October 2, 2010

An Evening with Sutton Foster




Last Thursday, Sept 23, Tom, Jon and I saw An Evening with Sutton Foster at the new Broadway Playhouse here in Chicago. I've seen her in most of her shows but this experience was more intimate. No characters to play or hide behind. It was just her and a piano singing songs she liked to sing and telling her stories in a very kooky and nerdy manner, clearly revealing her amusing personality. Case in point, in the middle of the concert, she pulls out a flip cam and gets the audience to say "Hello from Chicago!" She said she collects audience videos from her shows. Apparently, she uploads it in her site (click here). I really admire performers like her who are so natural and at ease during their concert banter. It just perks my interest more as an audience member.

The concert was a bit ballad heavy and the songs were mostly from her album Wish. She did however, sing some standards too. I've always enjoyed Up On The Roof and the Airconditioner song from her cd but also enjoyed Something's Coming (from WSS) which opened the show. One part of the evening involved her having an audience member pulling a song from a cup. The songs were And I'm Telling You I'm Not Going (Dreamgirls), The Story Goes On (Baby), Meadowlark (The Baker's Wife), Don't Rain On My Parade (Funny Girl) and Defying Gravity (Wicked). She called it The Big Book of Belty Songs. The night we were there, it was Meadowlark and she sang it beautifully. Such a great way to add spontaneity to the evening.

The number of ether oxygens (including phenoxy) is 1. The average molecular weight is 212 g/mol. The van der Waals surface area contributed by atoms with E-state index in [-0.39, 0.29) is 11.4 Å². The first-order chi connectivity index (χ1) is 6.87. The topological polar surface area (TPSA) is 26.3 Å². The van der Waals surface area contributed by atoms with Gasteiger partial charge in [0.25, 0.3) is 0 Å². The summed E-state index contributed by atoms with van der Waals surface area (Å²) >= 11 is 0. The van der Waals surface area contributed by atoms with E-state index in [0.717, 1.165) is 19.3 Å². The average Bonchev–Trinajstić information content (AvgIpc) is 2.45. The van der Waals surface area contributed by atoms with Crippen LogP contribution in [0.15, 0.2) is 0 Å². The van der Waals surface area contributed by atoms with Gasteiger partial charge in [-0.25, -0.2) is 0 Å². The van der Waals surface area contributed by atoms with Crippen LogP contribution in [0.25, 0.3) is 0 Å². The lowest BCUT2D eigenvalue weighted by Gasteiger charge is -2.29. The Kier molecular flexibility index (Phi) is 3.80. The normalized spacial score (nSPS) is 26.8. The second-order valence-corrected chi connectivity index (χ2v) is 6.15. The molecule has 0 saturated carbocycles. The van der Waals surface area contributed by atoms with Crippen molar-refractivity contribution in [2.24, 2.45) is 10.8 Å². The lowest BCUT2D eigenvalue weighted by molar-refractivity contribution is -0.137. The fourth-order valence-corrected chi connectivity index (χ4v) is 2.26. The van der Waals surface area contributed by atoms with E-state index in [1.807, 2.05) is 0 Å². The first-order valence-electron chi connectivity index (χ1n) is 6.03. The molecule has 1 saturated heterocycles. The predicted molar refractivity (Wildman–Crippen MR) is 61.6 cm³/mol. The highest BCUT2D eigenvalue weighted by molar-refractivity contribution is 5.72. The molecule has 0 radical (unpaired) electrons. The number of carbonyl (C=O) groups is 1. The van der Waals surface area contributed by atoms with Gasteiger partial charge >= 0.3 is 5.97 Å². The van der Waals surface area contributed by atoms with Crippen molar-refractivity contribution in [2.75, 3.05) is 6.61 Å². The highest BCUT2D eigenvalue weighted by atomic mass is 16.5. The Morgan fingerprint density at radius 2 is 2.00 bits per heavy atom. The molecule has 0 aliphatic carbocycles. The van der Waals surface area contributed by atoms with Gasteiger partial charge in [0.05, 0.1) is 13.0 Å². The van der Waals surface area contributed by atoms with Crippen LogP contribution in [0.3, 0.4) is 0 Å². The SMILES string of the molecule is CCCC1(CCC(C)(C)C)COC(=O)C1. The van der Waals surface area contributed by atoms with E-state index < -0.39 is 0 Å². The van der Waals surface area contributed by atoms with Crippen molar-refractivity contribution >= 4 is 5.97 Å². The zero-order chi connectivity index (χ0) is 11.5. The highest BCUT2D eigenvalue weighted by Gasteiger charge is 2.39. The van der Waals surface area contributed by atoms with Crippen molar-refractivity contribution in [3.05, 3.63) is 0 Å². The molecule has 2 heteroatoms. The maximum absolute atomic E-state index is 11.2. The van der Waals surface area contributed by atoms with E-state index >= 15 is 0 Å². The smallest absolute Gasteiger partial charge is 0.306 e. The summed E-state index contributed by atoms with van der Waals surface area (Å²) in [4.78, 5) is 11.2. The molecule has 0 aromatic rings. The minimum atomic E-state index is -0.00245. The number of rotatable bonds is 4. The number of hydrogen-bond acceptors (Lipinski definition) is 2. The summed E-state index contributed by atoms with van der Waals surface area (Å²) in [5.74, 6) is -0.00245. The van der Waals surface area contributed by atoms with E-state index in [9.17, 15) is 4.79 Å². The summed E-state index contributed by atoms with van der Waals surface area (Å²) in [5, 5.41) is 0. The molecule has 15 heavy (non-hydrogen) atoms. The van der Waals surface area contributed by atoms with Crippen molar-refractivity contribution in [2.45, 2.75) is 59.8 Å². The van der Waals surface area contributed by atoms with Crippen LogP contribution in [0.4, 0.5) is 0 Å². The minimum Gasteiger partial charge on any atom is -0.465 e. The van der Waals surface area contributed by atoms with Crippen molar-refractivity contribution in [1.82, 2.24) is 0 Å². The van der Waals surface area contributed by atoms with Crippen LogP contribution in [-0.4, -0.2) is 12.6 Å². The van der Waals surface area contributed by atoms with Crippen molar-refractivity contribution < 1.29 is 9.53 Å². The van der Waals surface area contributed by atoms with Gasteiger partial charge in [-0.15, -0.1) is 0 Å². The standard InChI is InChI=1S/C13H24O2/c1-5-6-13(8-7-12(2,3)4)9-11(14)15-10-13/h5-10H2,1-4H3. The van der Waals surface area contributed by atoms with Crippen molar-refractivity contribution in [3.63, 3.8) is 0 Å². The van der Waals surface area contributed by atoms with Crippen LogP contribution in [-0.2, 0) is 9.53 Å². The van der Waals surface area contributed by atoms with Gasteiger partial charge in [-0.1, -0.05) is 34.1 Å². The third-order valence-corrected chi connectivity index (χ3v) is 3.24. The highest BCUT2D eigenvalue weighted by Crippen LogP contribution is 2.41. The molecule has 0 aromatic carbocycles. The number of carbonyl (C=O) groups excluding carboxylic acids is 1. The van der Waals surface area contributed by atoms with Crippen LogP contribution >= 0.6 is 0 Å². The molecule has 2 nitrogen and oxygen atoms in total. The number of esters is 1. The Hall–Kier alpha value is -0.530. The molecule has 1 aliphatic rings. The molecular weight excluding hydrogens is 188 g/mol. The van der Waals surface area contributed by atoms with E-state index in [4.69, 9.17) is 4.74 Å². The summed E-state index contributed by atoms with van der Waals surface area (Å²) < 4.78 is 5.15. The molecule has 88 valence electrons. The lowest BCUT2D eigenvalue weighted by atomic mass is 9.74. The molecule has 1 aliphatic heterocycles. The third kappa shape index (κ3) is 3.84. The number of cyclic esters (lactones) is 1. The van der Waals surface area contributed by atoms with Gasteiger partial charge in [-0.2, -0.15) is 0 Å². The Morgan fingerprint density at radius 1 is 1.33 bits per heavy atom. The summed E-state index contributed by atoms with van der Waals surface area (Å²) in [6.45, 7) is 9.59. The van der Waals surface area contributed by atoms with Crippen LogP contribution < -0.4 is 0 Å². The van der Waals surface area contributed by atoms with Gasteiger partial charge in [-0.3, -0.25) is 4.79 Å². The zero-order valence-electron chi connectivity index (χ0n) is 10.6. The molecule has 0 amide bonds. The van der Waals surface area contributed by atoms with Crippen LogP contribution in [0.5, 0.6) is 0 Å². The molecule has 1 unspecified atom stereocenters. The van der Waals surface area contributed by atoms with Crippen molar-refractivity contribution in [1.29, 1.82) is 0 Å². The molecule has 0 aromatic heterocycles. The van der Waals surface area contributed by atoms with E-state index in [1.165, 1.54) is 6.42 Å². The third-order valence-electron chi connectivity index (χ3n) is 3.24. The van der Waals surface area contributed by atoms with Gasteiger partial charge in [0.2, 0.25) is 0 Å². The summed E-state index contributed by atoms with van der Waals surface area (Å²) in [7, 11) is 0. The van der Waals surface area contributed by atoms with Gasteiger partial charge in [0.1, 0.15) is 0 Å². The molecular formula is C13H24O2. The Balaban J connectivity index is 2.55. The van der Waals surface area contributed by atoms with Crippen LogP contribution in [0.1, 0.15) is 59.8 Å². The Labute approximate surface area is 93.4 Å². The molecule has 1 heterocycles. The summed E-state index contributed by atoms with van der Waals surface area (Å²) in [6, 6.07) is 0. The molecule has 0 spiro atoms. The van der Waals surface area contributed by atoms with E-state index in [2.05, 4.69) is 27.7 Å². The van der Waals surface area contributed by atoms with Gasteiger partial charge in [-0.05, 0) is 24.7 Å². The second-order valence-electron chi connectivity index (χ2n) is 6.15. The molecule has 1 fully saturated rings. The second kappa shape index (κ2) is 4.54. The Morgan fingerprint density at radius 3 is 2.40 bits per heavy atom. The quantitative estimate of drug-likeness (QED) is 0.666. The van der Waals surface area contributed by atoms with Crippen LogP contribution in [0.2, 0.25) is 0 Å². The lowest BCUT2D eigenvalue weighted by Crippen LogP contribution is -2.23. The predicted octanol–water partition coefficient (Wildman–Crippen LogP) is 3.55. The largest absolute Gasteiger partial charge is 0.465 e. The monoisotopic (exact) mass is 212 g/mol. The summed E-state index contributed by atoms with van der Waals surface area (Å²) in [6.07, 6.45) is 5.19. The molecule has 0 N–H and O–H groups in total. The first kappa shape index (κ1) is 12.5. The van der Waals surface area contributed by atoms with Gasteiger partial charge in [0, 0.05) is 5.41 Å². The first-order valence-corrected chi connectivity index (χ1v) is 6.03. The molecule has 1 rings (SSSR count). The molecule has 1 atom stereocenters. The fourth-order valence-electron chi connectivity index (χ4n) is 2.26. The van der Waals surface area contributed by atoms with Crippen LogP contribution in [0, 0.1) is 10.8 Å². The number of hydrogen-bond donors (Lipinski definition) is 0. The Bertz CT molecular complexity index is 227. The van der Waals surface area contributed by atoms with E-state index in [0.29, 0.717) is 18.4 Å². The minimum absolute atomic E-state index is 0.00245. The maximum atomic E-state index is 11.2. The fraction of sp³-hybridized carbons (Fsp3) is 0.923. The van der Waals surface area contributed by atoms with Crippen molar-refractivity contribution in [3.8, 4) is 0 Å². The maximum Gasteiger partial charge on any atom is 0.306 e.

She also sang My Heart Was Set on You from her album which I've always found to be heartbreaking but even more so this night because she too was on the verge of tears as she finished the song. Before the night ended, she sang a mash up of Anyone Can Whistle/Being Alive which was exhilarating but eventually ended the night with her optimistic anthem from Millie, Gimme Gimme. With such crisp and crystal clear voice combined with her nuanced interpretation of the songs, it was truly an astonishing (yes, pun intended) evening.



The new Broadway Playhouse


the marquee


Sutton Foster, who was so amiable talking to people who waited for her in the lobby


finally got my playbills signed

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